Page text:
A MEAN Hackathon

I'm preparing to do some simple MongoDB hackathons in Scandinavia, and because I don't want to forget how to do all the steps, I actually wrote down an example exercise.

This is a simple and fun exercise just to get some data into MongoDB and then get it out again. We're going to use some awesome JavaScript tools for the out part: Node.js and Crest for a simple HTTP API, and Angular.js to draw the pretty pictures. So this is not just a MongoDB hackathon but more like a fullstack JavaScript or MEAN hackathon. (Strictly speaking there's no Express.js, so maybe this is a NMCA hackathon?)

Install MongoDB

The usual apt, yum and brew methods will work for this tutorial.

Translating reliably between XML and JSON (xml2json)

Last week I was assigned to work on a simple yet interesting problem. MongoDB stores data as JSON. But it turns out we often have customers - especially in the important financial services market segment - where data is in XML. (Yes, SOAP still exists too!) To store that data into MongoDB, we need to transform it into JSON.

(For the impatient reader: here's the Github link!)

Storing XML as a text field

There are various ways one could do this. For example one could simply store the XML document as a whole in a single field, and then extract just a few parts of the XML that are stored as individual JSON keys. One reason to do this is that they can then be indexed and used in queries.

For example:

Date objects in JSON

Flavio of MongoDB fame complained in a tweet about wanting a date format in JSON. Currently you can only express strings and numbers as the primitive data types in JSON, as well the composite forms of a list: [] and an object: {}. The latter is essentially just a subhierarchy in the object/array that is your full JSON document.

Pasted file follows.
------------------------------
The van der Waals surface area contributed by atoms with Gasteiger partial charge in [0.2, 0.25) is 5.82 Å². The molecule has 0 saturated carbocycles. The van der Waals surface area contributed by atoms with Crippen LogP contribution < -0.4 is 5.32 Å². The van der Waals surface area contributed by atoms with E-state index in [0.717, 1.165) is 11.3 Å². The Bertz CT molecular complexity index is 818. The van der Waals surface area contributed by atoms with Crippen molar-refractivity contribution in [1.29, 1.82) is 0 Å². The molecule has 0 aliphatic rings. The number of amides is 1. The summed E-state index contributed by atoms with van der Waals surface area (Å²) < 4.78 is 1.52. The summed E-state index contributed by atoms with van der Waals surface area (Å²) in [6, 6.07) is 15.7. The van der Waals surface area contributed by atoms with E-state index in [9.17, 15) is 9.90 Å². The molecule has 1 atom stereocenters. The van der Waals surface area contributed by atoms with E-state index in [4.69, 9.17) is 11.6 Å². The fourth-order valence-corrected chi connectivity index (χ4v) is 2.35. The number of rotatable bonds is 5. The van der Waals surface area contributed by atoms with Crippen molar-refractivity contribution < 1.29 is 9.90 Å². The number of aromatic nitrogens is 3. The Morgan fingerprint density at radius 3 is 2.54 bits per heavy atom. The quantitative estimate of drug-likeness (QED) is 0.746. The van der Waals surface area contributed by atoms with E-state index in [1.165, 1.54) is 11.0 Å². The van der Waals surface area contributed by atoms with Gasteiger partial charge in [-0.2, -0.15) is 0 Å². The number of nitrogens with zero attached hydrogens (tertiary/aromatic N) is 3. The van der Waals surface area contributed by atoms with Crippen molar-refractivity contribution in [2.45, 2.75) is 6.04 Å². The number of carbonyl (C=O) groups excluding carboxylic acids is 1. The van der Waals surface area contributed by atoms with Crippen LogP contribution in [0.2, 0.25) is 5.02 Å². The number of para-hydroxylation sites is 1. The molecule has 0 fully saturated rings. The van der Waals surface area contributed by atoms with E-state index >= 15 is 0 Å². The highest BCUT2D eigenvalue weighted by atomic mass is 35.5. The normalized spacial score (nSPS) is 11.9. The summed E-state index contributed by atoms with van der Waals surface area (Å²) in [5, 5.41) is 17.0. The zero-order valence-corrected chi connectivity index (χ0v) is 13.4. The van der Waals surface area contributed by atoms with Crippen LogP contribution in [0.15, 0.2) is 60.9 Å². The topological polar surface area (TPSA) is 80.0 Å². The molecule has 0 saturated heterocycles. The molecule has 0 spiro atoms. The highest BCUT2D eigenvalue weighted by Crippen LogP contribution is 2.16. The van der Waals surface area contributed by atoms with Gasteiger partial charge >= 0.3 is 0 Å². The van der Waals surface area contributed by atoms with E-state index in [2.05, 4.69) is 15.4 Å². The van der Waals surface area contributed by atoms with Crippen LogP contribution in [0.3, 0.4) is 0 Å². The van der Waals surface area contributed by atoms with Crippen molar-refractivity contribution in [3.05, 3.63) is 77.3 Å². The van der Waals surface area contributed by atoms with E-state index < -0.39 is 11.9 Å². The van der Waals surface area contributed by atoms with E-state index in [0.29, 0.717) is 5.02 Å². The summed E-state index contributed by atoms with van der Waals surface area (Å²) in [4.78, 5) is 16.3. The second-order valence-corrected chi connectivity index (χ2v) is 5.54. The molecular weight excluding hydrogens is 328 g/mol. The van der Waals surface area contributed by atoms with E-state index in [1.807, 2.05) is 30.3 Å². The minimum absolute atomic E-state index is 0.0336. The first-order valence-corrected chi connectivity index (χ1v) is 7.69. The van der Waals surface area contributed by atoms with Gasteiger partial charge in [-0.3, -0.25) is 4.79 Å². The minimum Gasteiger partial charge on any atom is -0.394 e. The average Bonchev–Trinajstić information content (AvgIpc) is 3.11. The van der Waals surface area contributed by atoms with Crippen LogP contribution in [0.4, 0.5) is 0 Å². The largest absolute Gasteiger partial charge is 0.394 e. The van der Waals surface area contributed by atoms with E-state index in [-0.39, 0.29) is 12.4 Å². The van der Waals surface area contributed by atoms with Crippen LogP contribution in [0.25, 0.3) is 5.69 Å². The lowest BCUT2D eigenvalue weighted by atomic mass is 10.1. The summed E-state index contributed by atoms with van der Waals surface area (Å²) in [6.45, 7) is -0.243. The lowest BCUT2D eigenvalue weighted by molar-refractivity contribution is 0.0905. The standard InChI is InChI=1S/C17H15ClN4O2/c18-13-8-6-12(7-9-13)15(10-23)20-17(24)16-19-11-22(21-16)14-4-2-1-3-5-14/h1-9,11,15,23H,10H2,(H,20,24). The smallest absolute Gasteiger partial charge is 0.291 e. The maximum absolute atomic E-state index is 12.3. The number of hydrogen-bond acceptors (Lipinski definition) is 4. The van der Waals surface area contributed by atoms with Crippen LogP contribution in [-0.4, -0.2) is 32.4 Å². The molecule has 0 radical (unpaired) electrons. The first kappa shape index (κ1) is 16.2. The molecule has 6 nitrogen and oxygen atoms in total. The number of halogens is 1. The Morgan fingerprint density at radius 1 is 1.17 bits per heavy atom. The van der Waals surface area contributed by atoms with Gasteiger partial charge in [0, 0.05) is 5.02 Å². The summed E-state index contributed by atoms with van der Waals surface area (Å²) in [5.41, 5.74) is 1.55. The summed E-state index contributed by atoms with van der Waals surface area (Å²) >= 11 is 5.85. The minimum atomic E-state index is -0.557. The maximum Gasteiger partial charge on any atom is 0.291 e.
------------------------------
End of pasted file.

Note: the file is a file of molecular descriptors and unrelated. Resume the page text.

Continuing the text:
i wonder why there's no "STANDARD" way to (de)serialize times / date times into / from json! They might not be "primitive" but COME ON!!

HowTo read all diffs by certain user in bzr

In the series of shell one liners, today I wanted to stalk someone, so I came up with this one liner to show all diffs ever created by a specific user in a give bzr repository:

bzr log -n0 | grep -B 1 henrik | grep revno | grep -v merge | \
awk -F'revno: ' '{print $2}' | while read revno; do echo; \
echo '#####################################################################'; \
echo revno: $revno; bzr diff -c$revno; done 

bzr log -n0 prints out the full log history of your repo. It may look something like this:

    revno: 2441.2.16 [merge]
    committer: Henrik Ingo 
    branch nick: drizzle-json_server-keyvalue

Making rpm builds a first class citizen: How?

In my previous post I explained why I believe the production of RPM and DEB packages should be more integrated with the rest of your development process. Now it's time to look into how you can put the RPM build scripts inside your main source code repository, and in particular how I did that to produce RPM packages for Drizzle.

Making rpm builds a first class citizen: Why?